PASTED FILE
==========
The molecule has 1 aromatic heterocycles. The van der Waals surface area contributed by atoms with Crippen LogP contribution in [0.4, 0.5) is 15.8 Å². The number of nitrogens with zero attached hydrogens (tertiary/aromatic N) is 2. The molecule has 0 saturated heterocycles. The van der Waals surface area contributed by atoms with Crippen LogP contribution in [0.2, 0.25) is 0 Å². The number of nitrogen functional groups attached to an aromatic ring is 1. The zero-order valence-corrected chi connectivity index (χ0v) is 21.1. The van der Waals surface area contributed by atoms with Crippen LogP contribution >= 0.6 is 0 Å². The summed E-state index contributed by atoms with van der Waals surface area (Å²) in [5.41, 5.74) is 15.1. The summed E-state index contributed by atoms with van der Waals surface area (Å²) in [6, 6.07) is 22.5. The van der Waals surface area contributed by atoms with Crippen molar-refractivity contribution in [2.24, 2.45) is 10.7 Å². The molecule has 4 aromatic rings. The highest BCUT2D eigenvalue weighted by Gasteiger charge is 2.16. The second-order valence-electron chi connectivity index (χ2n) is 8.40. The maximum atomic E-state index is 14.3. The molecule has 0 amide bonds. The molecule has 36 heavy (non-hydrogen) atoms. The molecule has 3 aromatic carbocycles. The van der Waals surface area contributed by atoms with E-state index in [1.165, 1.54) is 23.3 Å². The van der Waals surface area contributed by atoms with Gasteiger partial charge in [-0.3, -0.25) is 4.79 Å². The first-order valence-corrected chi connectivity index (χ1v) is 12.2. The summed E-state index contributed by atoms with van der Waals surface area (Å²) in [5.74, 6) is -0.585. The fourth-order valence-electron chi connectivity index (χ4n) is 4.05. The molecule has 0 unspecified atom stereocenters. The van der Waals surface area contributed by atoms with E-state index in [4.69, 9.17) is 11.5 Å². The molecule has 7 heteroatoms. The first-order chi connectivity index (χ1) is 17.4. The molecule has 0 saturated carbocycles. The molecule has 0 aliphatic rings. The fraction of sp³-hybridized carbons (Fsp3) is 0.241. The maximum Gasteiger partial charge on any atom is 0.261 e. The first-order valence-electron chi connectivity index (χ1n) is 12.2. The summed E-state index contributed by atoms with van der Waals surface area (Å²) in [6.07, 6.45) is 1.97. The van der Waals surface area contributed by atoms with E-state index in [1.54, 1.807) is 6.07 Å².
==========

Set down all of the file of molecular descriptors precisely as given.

The molecule has 1 aromatic heterocycles. The van der Waals surface area contributed by atoms with Crippen LogP contribution in [0.4, 0.5) is 15.8 Å². The number of nitrogens with zero attached hydrogens (tertiary/aromatic N) is 2. The molecule has 0 saturated heterocycles. The van der Waals surface area contributed by atoms with Crippen LogP contribution in [0.2, 0.25) is 0 Å². The number of nitrogen functional groups attached to an aromatic ring is 1. The zero-order valence-corrected chi connectivity index (χ0v) is 21.1. The van der Waals surface area contributed by atoms with Crippen LogP contribution >= 0.6 is 0 Å². The summed E-state index contributed by atoms with van der Waals surface area (Å²) in [5.41, 5.74) is 15.1. The summed E-state index contributed by atoms with van der Waals surface area (Å²) in [6, 6.07) is 22.5. The van der Waals surface area contributed by atoms with Crippen molar-refractivity contribution in [2.24, 2.45) is 10.7 Å². The molecule has 4 aromatic rings. The highest BCUT2D eigenvalue weighted by Gasteiger charge is 2.16. The second-order valence-electron chi connectivity index (χ2n) is 8.40. The maximum atomic E-state index is 14.3. The molecule has 0 amide bonds. The molecule has 36 heavy (non-hydrogen) atoms. The molecule has 3 aromatic carbocycles. The van der Waals surface area contributed by atoms with E-state index in [1.165, 1.54) is 23.3 Å². The van der Waals surface area contributed by atoms with Gasteiger partial charge in [-0.3, -0.25) is 4.79 Å². The first-order valence-corrected chi connectivity index (χ1v) is 12.2. The summed E-state index contributed by atoms with van der Waals surface area (Å²) in [5.74, 6) is -0.585. The fourth-order valence-electron chi connectivity index (χ4n) is 4.05. The molecule has 0 unspecified atom stereocenters. The van der Waals surface area contributed by atoms with E-state index in [4.69, 9.17) is 11.5 Å². The molecule has 7 heteroatoms. The first-order chi connectivity index (χ1) is 17.4. The molecule has 0 saturated carbocycles. The molecule has 0 aliphatic rings. The fraction of sp³-hybridized carbons (Fsp3) is 0.241. The maximum Gasteiger partial charge on any atom is 0.261 e. The first-order valence-electron chi connectivity index (χ1n) is 12.2. The summed E-state index contributed by atoms with van der Waals surface area (Å²) in [6.07, 6.45) is 1.97. The van der Waals surface area contributed by atoms with E-state index in [1.54, 1.807) is 6.07 Å².